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Homily for Palm Sunday
Statement Released: Sunday, April 09, 2006
Today my dear people we celebrate the feast of Palm Sunday. Do we celebrate Jesus entering Jerusalem in a chariot at the head of a huge army to declare that he was establishing the kingdom of God? Of course not. Rather we celebrate his entry into Jerusalem on a donkey to challenge old ideas of the nature of God and the nature of God’s love by cleansing the temple, realizing that in doing so he was ensuring his own death. There is a complete absence of worldly power on the first Palm Sunday – no chariot, no army, no weapons, but purely and simply the power of God. We who know the story know that Jesus died, but we also realize that in dying he also triumphed, and that we enjoy the benefit of that triumph, a triumph in which evil and death were conquered forever.
What does Palm Sunday say to each one of us? It challenges us to leave behind the peace and comfort of our metaphorical Galilee and enter into our own metaphorical Jerusalem, to cleanse our own temple, and if possible the temple of our society. Do we have the courage to do that? It depends upon ourselves with the help of the Holy Spirit. The Sacraments of Reconciliation and Eucharist are waiting there for us always but too often we neglect them. Is the power to change available to us? Of course it is if we are humble enough and if we have faith enough to ask for the assistance of God’s power through the Holy Spirit.
Last year we commenced a prayer program asking the Holy Spirit to come down upon ourselves and upon our Archdiocese. I don’t know if that prayer changed the prayer life of people generally in the Archdiocese, but it certainly changed my own prayer life because having invited the Archdiocese to pray with me I need to make sure the Prayer of the Church and the Rosary is there each and every day of my life. The Rosary does not always happen at 9pm as I planned it would, but nevertheless it happens even if at 12.30am or 1am in the morning. As well as prayer in the life of the Archdiocese other thing have also happened:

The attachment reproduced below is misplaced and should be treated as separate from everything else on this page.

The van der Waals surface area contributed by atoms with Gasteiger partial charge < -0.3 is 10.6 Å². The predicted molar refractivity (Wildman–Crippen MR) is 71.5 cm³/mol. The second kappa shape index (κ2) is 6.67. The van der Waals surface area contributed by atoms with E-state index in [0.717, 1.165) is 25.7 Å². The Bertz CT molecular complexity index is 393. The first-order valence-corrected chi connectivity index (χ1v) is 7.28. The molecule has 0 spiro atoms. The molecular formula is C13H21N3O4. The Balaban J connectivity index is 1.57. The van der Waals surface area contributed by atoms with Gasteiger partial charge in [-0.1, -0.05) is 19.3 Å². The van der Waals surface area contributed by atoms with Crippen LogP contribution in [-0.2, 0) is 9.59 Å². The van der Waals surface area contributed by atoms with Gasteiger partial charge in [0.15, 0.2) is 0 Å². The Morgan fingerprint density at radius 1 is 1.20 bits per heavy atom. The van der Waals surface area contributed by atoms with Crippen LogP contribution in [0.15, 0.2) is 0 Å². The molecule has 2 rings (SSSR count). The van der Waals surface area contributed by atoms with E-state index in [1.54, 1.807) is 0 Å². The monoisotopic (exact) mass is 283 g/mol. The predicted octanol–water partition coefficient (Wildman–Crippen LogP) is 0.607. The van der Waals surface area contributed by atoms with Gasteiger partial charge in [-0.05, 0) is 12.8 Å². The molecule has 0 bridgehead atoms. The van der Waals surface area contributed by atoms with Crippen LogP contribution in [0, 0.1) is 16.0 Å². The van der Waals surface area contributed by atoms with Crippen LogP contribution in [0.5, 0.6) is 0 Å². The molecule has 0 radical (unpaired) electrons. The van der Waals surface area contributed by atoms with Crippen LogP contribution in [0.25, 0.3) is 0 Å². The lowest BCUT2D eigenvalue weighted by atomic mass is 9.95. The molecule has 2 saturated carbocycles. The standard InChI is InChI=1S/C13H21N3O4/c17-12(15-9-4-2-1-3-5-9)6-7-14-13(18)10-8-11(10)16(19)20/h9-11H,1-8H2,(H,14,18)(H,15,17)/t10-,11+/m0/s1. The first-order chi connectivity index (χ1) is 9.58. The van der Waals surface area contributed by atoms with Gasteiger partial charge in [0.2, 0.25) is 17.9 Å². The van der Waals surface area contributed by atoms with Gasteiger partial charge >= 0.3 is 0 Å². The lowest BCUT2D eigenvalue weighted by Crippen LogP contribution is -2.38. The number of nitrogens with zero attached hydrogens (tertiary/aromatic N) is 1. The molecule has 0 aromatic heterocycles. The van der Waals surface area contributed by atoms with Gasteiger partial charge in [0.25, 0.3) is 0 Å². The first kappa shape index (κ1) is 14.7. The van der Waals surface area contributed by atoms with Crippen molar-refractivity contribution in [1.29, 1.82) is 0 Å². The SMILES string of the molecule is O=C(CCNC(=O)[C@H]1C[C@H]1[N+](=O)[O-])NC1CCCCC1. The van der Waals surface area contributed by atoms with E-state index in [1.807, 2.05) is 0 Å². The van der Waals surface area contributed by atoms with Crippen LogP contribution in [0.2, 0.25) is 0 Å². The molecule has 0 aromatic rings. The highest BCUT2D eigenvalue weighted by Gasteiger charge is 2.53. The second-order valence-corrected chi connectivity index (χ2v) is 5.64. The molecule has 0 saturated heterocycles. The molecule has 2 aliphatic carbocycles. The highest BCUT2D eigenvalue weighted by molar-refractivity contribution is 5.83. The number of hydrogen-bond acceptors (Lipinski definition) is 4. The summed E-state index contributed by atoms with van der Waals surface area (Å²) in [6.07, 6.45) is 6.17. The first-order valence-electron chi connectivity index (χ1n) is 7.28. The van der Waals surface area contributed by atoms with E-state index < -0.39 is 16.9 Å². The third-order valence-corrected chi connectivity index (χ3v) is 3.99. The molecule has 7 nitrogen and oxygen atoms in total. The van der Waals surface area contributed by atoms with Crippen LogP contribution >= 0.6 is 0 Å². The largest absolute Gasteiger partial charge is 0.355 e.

1. A biblical institute was established at Petrie Parish to promote Scripture in the Archdiocese.
2. Against all the odds Bishop Thomas Wright one of the five top theologians in the world, of Durham England came to the Archdiocese with his brilliant vision of Jesus and the victory of God.
3. We sought a lay promoter of vocations to seek vocations to priesthood and religious life and found Mark Lysaght a marvellous young New Zealander who will do great things in this area.
4. We made the decision to seek the services of Nigerian priests to help us out in the Archdiocese and provide leadership and the Sacramental life for the parishes, and it looks as if that will happen.
5. At the same time we sought to promote programs for lay leadership within the Archdiocese to help us in the meantime, and certainly that has been put in place.
6. The Diaconate program established five years ago is beginning to bear fruit with ever more frequent Ordinations.
7. And finally the interest of lay people in seeking both theological education and spiritual formation has never been higher, as many people flock to the Lenten Programs on Mission.
These are just a few of the new initiatives my dear people that I believe are literally an answer to prayer. I believe also that the World Youth Day in Sydney in 2008 which was confirmed in 2005 will have a major impact on young people in Australia.
And so my dear people on this Palm Sunday in 2006 let us leave our comfort zone and journey to our own metaphorical Jerusalem at the same time asking God to help us cleanse the Temple of our lives and that of society as the church truly becomes the sign of the kingdom that Jesus wants it to be. On this Sunday the Pope in Rome is handing over the Pilgrim Cross to a large group of Australian young people including four from this Archdiocese. Among other things he will say to them: “There is an urgent need for the emergence of a new generation of apostles anchored firmly in the Word of Christ, capable of responding to the challenges of our time and prepared to spread the Gospel far and wide. It is this that the Lord asks of you, it is to this that the Church invites you, and it is this that the world – even thought it may not be aware of it – expects of you.”
Let us make this Lent 2006 a fresh start for ourselves as apostles in the mission of the Archdiocese of Brisbane.
Released by the Catholic Communications Office